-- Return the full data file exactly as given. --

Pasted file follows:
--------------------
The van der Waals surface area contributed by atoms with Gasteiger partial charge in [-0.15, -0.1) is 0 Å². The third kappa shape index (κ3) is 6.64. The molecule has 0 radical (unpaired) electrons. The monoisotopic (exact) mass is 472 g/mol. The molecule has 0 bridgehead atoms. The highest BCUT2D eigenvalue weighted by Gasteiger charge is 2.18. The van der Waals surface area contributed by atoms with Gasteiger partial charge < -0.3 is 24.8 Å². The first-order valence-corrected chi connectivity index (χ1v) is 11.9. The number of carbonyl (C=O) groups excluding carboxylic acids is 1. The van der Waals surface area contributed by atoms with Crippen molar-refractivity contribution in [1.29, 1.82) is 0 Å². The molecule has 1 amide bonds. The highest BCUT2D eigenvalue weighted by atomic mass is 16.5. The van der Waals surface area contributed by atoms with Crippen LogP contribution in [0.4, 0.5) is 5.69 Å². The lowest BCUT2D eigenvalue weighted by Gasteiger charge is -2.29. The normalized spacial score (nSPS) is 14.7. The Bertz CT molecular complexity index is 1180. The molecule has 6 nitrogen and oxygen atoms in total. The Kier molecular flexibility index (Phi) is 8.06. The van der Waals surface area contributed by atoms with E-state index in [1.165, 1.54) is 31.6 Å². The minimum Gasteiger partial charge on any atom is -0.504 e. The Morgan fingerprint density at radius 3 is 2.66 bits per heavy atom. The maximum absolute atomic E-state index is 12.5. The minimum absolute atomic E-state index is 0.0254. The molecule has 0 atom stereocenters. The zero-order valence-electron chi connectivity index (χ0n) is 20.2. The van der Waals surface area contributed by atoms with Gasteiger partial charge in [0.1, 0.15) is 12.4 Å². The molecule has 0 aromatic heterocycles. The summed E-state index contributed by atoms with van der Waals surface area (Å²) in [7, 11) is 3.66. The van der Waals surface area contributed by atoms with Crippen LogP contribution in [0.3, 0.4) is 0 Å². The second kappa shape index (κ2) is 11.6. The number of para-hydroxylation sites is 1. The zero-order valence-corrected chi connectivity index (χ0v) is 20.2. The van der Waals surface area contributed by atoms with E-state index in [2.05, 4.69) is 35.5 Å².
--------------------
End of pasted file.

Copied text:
The van der Waals surface area contributed by atoms with Gasteiger partial charge in [-0.15, -0.1) is 0 Å². The third kappa shape index (κ3) is 6.64. The molecule has 0 radical (unpaired) electrons. The monoisotopic (exact) mass is 472 g/mol. The molecule has 0 bridgehead atoms. The highest BCUT2D eigenvalue weighted by Gasteiger charge is 2.18. The van der Waals surface area contributed by atoms with Gasteiger partial charge < -0.3 is 24.8 Å². The first-order valence-corrected chi connectivity index (χ1v) is 11.9. The number of carbonyl (C=O) groups excluding carboxylic acids is 1. The van der Waals surface area contributed by atoms with Crippen molar-refractivity contribution in [1.29, 1.82) is 0 Å². The molecule has 1 amide bonds. The highest BCUT2D eigenvalue weighted by atomic mass is 16.5. The van der Waals surface area contributed by atoms with Crippen LogP contribution in [0.4, 0.5) is 5.69 Å². The lowest BCUT2D eigenvalue weighted by Gasteiger charge is -2.29. The normalized spacial score (nSPS) is 14.7. The Bertz CT molecular complexity index is 1180. The molecule has 6 nitrogen and oxygen atoms in total. The Kier molecular flexibility index (Phi) is 8.06. The van der Waals surface area contributed by atoms with E-state index in [1.165, 1.54) is 31.6 Å². The minimum Gasteiger partial charge on any atom is -0.504 e. The Morgan fingerprint density at radius 3 is 2.66 bits per heavy atom. The maximum absolute atomic E-state index is 12.5. The minimum absolute atomic E-state index is 0.0254. The molecule has 0 atom stereocenters. The zero-order valence-electron chi connectivity index (χ0n) is 20.2. The van der Waals surface area contributed by atoms with Gasteiger partial charge in [0.1, 0.15) is 12.4 Å². The molecule has 0 aromatic heterocycles. The summed E-state index contributed by atoms with van der Waals surface area (Å²) in [7, 11) is 3.66. The van der Waals surface area contributed by atoms with Crippen LogP contribution in [0.3, 0.4) is 0 Å². The second kappa shape index (κ2) is 11.6. The number of para-hydroxylation sites is 1. The zero-order valence-corrected chi connectivity index (χ0v) is 20.2. The van der Waals surface area contributed by atoms with E-state index in [2.05, 4.69) is 35.5 Å².